In River City, Two for Tuesday
This Roman Noon, Benedict XVI has named:
- Bishop Joseph McFadden, 63, auxiliary of Philadelphia since 2004, as tenth bishop of Harrisburg, succeeding Bishop Kevin Rhoades, named to head Indiana’s diocese of Fort Wayne-South Bend (read: Notre Dame) last November;
- and Monsignor Michael Fitzgerald, 62, the River City's judicial vicar since 2007, to succeed McFadden as auxiliary bishop of Philadelphia. (Yes, all of two weeks after the last one...)
The son of a working-class family raised at the city’s western tip, McFadden didn’t enter the seminary until after spending several years as a high-school social studies teacher -- and, more importantly, basketball coach and athletic director.
When it comes to summing up the new head of the 230,000-member capital church, the latter bit says it best. On his first day at Overbrook, the story goes that the new arrival met at least some of his classmates by asking where the house court was... and many years later, the headquarters of this town’s dominant religious institution -- i.e. the Eagles front-office -- named McFadden to its list of the “75 Greatest Living Philadelphians.”
Like Auxiliary Bishop-elect John McIntyre -- named but two weeks ago today -- the young priest’s path would wind through the Cardinal’s Office: but a year after his 1981 ordination, McFadden was appointed secretary to John Cardinal Krol, remaining aside the iconic Pharaoh well into his retirement. After a decade serving the figure still known in some local quarters simply as “The Cardinal,” Krol finally released his protege, and McFadden returned to Catholic education -- this time as president of Cardinal O’Hara, the archdiocese’s second-largest high-school.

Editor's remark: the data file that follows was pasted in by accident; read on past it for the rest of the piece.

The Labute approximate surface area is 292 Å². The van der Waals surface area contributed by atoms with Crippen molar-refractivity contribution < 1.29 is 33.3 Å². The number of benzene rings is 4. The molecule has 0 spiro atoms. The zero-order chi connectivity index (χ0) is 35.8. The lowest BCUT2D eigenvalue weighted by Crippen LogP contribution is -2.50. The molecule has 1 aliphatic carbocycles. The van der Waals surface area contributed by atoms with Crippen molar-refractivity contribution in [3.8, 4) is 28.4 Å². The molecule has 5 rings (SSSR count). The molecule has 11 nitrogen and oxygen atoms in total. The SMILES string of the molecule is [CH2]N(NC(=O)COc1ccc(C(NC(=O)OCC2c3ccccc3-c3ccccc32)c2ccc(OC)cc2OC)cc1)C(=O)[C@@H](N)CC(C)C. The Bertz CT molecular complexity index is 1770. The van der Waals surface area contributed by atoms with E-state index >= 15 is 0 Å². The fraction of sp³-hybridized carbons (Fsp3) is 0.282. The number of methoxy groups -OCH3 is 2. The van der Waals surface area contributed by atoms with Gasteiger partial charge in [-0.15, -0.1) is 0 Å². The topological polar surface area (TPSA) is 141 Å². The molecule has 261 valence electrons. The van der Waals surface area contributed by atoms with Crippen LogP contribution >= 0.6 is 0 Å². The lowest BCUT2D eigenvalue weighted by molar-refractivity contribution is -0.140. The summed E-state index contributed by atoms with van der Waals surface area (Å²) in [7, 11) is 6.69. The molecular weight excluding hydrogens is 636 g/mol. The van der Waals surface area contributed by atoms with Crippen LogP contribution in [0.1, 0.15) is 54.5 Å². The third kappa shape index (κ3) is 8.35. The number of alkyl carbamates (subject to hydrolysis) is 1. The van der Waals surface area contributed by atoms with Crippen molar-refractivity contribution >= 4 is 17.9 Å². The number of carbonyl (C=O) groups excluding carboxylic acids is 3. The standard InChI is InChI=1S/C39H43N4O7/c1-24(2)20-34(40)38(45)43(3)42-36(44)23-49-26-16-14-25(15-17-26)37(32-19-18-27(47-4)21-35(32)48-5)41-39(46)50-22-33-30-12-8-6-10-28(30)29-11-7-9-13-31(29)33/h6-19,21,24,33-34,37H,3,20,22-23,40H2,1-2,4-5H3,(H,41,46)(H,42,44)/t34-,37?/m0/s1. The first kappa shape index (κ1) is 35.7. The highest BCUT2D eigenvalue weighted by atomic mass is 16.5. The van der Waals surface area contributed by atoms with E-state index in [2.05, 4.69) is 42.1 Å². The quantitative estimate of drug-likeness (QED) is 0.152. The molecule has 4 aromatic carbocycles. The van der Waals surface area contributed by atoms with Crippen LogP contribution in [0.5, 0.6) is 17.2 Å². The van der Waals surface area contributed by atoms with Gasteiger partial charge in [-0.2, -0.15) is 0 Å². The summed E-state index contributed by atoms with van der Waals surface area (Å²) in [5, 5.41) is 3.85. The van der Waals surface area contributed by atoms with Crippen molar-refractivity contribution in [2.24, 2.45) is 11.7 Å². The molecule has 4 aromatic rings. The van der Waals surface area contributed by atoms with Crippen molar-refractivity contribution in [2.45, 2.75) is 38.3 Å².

Having given the famed institution "the feel of a parish" over eight years at its helm, in 2001 the future bishop was named pastor of St Joseph’s in Downingtown, one of the booming communities of the empire’s western suburbs, where he was tasked with building fresh space to accommodate the parish's explosive growth over the prior decade. Three years later, dozing on the couch while watching golf on Memorial Day afternoon, the call to the high-hat came -- and when Appointment Day arrived, the press conference was delayed some minutes as the overwhelmed pick needed more time to collect himself before he could appear.
Entrusted with the vital portfolio of overseeing Catholic education alongside a quarter of the 1.5 million-member archdiocese, McFadden’s proven a skilled, conciliatory operator amid often rough tides: the now-annual ritual of painful school closings (and the arduous media and nerve-soothing duties that come with it) while seeking out new ways of keeping the survivors viable; stepping in as needed to help tend to the brothers; literally walking the streets... and the list goes on.
Believed to have been the presbyterate's choice in its consultations for an auxiliary, the new bishop scored “thunderous applause” at his ordination on telling the guys that “I am proud to be called a Philadelphia priest... for you I have become a bishop, but with you I am and always will be a Philadelphia priest.”